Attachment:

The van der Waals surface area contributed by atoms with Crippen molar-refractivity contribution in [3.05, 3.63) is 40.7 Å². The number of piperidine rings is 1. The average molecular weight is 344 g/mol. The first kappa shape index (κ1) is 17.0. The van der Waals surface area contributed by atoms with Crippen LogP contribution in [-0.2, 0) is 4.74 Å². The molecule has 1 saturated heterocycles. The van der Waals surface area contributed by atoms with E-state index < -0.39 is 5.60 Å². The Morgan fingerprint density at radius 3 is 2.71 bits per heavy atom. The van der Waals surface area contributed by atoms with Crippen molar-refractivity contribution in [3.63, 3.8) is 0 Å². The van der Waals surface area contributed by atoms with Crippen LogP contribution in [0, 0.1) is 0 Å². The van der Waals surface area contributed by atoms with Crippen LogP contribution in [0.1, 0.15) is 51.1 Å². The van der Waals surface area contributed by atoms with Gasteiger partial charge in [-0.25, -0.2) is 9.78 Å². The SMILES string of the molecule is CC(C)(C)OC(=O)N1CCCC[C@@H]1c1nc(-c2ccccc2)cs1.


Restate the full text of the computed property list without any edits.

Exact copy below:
The van der Waals surface area contributed by atoms with Crippen molar-refractivity contribution in [3.05, 3.63) is 40.7 Å². The number of piperidine rings is 1. The average molecular weight is 344 g/mol. The first kappa shape index (κ1) is 17.0. The van der Waals surface area contributed by atoms with Crippen LogP contribution in [-0.2, 0) is 4.74 Å². The molecule has 1 saturated heterocycles. The van der Waals surface area contributed by atoms with E-state index < -0.39 is 5.60 Å². The Morgan fingerprint density at radius 3 is 2.71 bits per heavy atom. The van der Waals surface area contributed by atoms with Crippen molar-refractivity contribution in [3.63, 3.8) is 0 Å². The van der Waals surface area contributed by atoms with Crippen LogP contribution in [0, 0.1) is 0 Å². The van der Waals surface area contributed by atoms with Crippen LogP contribution in [0.1, 0.15) is 51.1 Å². The van der Waals surface area contributed by atoms with Gasteiger partial charge in [-0.25, -0.2) is 9.78 Å². The SMILES string of the molecule is CC(C)(C)OC(=O)N1CCCC[C@@H]1c1nc(-c2ccccc2)cs1.